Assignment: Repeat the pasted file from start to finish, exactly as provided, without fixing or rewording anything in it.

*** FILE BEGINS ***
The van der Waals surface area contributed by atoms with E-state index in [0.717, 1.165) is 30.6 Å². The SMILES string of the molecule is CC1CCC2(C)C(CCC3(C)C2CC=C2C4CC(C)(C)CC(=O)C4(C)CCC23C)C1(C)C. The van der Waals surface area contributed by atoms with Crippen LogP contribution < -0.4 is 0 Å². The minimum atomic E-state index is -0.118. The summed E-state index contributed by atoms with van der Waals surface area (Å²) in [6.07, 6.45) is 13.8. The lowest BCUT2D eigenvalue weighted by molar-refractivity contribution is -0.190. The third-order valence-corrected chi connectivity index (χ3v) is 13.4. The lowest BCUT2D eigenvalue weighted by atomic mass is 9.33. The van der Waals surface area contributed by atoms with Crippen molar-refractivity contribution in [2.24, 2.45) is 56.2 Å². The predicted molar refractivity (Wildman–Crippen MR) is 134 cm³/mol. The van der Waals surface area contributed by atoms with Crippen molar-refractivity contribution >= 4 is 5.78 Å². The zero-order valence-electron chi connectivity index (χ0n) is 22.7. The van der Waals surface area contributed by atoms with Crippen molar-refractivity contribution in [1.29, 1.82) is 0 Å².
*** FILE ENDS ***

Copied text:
The van der Waals surface area contributed by atoms with E-state index in [0.717, 1.165) is 30.6 Å². The SMILES string of the molecule is CC1CCC2(C)C(CCC3(C)C2CC=C2C4CC(C)(C)CC(=O)C4(C)CCC23C)C1(C)C. The van der Waals surface area contributed by atoms with Crippen LogP contribution < -0.4 is 0 Å². The minimum atomic E-state index is -0.118. The summed E-state index contributed by atoms with van der Waals surface area (Å²) in [6.07, 6.45) is 13.8. The lowest BCUT2D eigenvalue weighted by molar-refractivity contribution is -0.190. The third-order valence-corrected chi connectivity index (χ3v) is 13.4. The lowest BCUT2D eigenvalue weighted by atomic mass is 9.33. The van der Waals surface area contributed by atoms with Crippen molar-refractivity contribution in [2.24, 2.45) is 56.2 Å². The predicted molar refractivity (Wildman–Crippen MR) is 134 cm³/mol. The van der Waals surface area contributed by atoms with Crippen molar-refractivity contribution >= 4 is 5.78 Å². The zero-order valence-electron chi connectivity index (χ0n) is 22.7. The van der Waals surface area contributed by atoms with Crippen molar-refractivity contribution in [1.29, 1.82) is 0 Å².